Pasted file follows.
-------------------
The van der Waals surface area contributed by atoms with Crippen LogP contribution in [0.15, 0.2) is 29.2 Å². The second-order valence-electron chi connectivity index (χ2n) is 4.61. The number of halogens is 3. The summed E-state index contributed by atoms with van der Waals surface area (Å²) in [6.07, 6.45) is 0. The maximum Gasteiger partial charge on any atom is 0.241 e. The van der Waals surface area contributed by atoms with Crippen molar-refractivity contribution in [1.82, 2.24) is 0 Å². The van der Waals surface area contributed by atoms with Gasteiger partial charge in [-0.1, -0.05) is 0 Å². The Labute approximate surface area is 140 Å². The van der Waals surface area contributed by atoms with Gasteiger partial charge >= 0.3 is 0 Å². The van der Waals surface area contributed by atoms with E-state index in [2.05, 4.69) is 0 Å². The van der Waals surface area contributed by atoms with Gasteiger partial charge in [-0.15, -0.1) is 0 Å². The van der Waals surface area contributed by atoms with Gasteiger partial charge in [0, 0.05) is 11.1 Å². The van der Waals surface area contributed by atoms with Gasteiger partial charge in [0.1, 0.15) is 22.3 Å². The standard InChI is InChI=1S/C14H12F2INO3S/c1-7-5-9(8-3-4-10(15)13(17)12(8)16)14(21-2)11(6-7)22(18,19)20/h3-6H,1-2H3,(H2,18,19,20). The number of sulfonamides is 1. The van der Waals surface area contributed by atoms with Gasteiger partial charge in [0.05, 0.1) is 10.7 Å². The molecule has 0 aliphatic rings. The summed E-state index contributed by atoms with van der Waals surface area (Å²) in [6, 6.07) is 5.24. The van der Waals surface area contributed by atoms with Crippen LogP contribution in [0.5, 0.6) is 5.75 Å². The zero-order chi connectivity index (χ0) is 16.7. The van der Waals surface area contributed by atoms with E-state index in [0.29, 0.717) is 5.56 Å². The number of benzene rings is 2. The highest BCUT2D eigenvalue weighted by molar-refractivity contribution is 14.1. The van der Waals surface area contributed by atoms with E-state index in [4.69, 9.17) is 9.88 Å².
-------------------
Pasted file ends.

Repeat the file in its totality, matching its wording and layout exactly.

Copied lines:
The van der Waals surface area contributed by atoms with Crippen LogP contribution in [0.15, 0.2) is 29.2 Å². The second-order valence-electron chi connectivity index (χ2n) is 4.61. The number of halogens is 3. The summed E-state index contributed by atoms with van der Waals surface area (Å²) in [6.07, 6.45) is 0. The maximum Gasteiger partial charge on any atom is 0.241 e. The van der Waals surface area contributed by atoms with Crippen molar-refractivity contribution in [1.82, 2.24) is 0 Å². The van der Waals surface area contributed by atoms with Gasteiger partial charge in [-0.1, -0.05) is 0 Å². The Labute approximate surface area is 140 Å². The van der Waals surface area contributed by atoms with Gasteiger partial charge >= 0.3 is 0 Å². The van der Waals surface area contributed by atoms with E-state index in [2.05, 4.69) is 0 Å². The van der Waals surface area contributed by atoms with Gasteiger partial charge in [-0.15, -0.1) is 0 Å². The van der Waals surface area contributed by atoms with Gasteiger partial charge in [0, 0.05) is 11.1 Å². The van der Waals surface area contributed by atoms with Gasteiger partial charge in [0.1, 0.15) is 22.3 Å². The standard InChI is InChI=1S/C14H12F2INO3S/c1-7-5-9(8-3-4-10(15)13(17)12(8)16)14(21-2)11(6-7)22(18,19)20/h3-6H,1-2H3,(H2,18,19,20). The number of sulfonamides is 1. The van der Waals surface area contributed by atoms with Gasteiger partial charge in [0.05, 0.1) is 10.7 Å². The molecule has 0 aliphatic rings. The summed E-state index contributed by atoms with van der Waals surface area (Å²) in [6, 6.07) is 5.24. The van der Waals surface area contributed by atoms with Crippen LogP contribution in [0.5, 0.6) is 5.75 Å². The zero-order chi connectivity index (χ0) is 16.7. The van der Waals surface area contributed by atoms with E-state index in [0.29, 0.717) is 5.56 Å². The number of benzene rings is 2. The highest BCUT2D eigenvalue weighted by molar-refractivity contribution is 14.1. The van der Waals surface area contributed by atoms with E-state index in [4.69, 9.17) is 9.88 Å².